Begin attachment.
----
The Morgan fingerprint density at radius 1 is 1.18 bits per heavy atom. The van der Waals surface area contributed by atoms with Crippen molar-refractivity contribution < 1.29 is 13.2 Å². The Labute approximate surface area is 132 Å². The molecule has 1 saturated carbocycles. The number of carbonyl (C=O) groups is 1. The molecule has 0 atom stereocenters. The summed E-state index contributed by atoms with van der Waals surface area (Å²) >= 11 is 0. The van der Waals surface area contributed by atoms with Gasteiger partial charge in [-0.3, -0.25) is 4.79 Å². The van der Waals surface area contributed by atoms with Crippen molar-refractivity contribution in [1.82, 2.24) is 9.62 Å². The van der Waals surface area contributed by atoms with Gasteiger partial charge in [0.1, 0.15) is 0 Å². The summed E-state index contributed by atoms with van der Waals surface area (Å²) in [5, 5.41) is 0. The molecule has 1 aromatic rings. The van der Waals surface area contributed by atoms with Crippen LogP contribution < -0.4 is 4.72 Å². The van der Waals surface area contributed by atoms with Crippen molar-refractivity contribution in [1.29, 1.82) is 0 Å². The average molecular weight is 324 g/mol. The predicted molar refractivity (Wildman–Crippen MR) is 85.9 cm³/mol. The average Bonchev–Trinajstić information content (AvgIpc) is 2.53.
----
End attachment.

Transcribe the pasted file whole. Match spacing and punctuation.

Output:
The Morgan fingerprint density at radius 1 is 1.18 bits per heavy atom. The van der Waals surface area contributed by atoms with Crippen molar-refractivity contribution < 1.29 is 13.2 Å². The Labute approximate surface area is 132 Å². The molecule has 1 saturated carbocycles. The number of carbonyl (C=O) groups is 1. The molecule has 0 atom stereocenters. The summed E-state index contributed by atoms with van der Waals surface area (Å²) >= 11 is 0. The van der Waals surface area contributed by atoms with Gasteiger partial charge in [-0.3, -0.25) is 4.79 Å². The van der Waals surface area contributed by atoms with Crippen molar-refractivity contribution in [1.82, 2.24) is 9.62 Å². The van der Waals surface area contributed by atoms with Gasteiger partial charge in [0.1, 0.15) is 0 Å². The summed E-state index contributed by atoms with van der Waals surface area (Å²) in [5, 5.41) is 0. The molecule has 1 aromatic rings. The van der Waals surface area contributed by atoms with Crippen LogP contribution < -0.4 is 4.72 Å². The van der Waals surface area contributed by atoms with Crippen molar-refractivity contribution in [1.29, 1.82) is 0 Å². The average molecular weight is 324 g/mol. The predicted molar refractivity (Wildman–Crippen MR) is 85.9 cm³/mol. The average Bonchev–Trinajstić information content (AvgIpc) is 2.53.